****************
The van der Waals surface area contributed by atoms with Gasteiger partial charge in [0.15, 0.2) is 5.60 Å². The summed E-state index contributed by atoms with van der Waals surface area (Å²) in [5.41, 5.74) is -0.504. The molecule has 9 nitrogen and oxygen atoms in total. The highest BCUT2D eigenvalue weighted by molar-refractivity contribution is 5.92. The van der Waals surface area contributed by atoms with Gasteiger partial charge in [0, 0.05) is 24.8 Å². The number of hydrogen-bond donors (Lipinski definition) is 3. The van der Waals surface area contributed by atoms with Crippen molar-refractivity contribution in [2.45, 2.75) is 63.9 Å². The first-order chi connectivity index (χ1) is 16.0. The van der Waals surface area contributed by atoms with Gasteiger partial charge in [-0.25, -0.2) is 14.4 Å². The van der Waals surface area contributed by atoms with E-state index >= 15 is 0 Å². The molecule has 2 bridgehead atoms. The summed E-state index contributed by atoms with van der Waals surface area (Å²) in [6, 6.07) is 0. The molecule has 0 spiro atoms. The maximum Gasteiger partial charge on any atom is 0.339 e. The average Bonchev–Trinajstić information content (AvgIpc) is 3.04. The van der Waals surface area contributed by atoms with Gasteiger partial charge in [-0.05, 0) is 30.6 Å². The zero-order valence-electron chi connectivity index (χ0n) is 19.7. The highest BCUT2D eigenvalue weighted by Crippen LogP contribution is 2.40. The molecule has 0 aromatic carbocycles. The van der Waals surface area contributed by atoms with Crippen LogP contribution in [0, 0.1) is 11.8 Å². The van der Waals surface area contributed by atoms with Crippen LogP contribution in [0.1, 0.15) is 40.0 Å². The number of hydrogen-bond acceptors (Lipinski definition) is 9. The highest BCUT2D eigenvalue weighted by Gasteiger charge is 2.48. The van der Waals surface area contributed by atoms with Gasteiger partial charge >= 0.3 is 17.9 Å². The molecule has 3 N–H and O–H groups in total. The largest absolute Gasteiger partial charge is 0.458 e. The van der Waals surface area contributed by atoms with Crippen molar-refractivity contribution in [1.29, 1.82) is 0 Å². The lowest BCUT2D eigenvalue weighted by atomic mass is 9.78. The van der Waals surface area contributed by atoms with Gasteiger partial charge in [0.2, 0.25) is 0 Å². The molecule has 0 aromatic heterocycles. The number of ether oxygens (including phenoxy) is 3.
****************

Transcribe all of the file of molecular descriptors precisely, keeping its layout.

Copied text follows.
The van der Waals surface area contributed by atoms with Gasteiger partial charge in [0.15, 0.2) is 5.60 Å². The summed E-state index contributed by atoms with van der Waals surface area (Å²) in [5.41, 5.74) is -0.504. The molecule has 9 nitrogen and oxygen atoms in total. The highest BCUT2D eigenvalue weighted by molar-refractivity contribution is 5.92. The van der Waals surface area contributed by atoms with Gasteiger partial charge in [0, 0.05) is 24.8 Å². The number of hydrogen-bond donors (Lipinski definition) is 3. The van der Waals surface area contributed by atoms with Crippen molar-refractivity contribution in [2.45, 2.75) is 63.9 Å². The first-order chi connectivity index (χ1) is 16.0. The van der Waals surface area contributed by atoms with Gasteiger partial charge in [-0.25, -0.2) is 14.4 Å². The van der Waals surface area contributed by atoms with E-state index >= 15 is 0 Å². The molecule has 2 bridgehead atoms. The summed E-state index contributed by atoms with van der Waals surface area (Å²) in [6, 6.07) is 0. The molecule has 0 spiro atoms. The maximum Gasteiger partial charge on any atom is 0.339 e. The average Bonchev–Trinajstić information content (AvgIpc) is 3.04. The van der Waals surface area contributed by atoms with Gasteiger partial charge in [-0.05, 0) is 30.6 Å². The zero-order valence-electron chi connectivity index (χ0n) is 19.7. The highest BCUT2D eigenvalue weighted by Crippen LogP contribution is 2.40. The molecule has 0 aromatic carbocycles. The van der Waals surface area contributed by atoms with Crippen LogP contribution in [0, 0.1) is 11.8 Å². The van der Waals surface area contributed by atoms with Crippen LogP contribution in [0.1, 0.15) is 40.0 Å². The number of hydrogen-bond acceptors (Lipinski definition) is 9. The highest BCUT2D eigenvalue weighted by Gasteiger charge is 2.48. The van der Waals surface area contributed by atoms with Gasteiger partial charge >= 0.3 is 17.9 Å². The molecule has 3 N–H and O–H groups in total. The largest absolute Gasteiger partial charge is 0.458 e. The van der Waals surface area contributed by atoms with Crippen molar-refractivity contribution in [1.29, 1.82) is 0 Å². The lowest BCUT2D eigenvalue weighted by atomic mass is 9.78. The van der Waals surface area contributed by atoms with Gasteiger partial charge in [0.2, 0.25) is 0 Å². The molecule has 0 aromatic heterocycles. The number of ether oxygens (including phenoxy) is 3.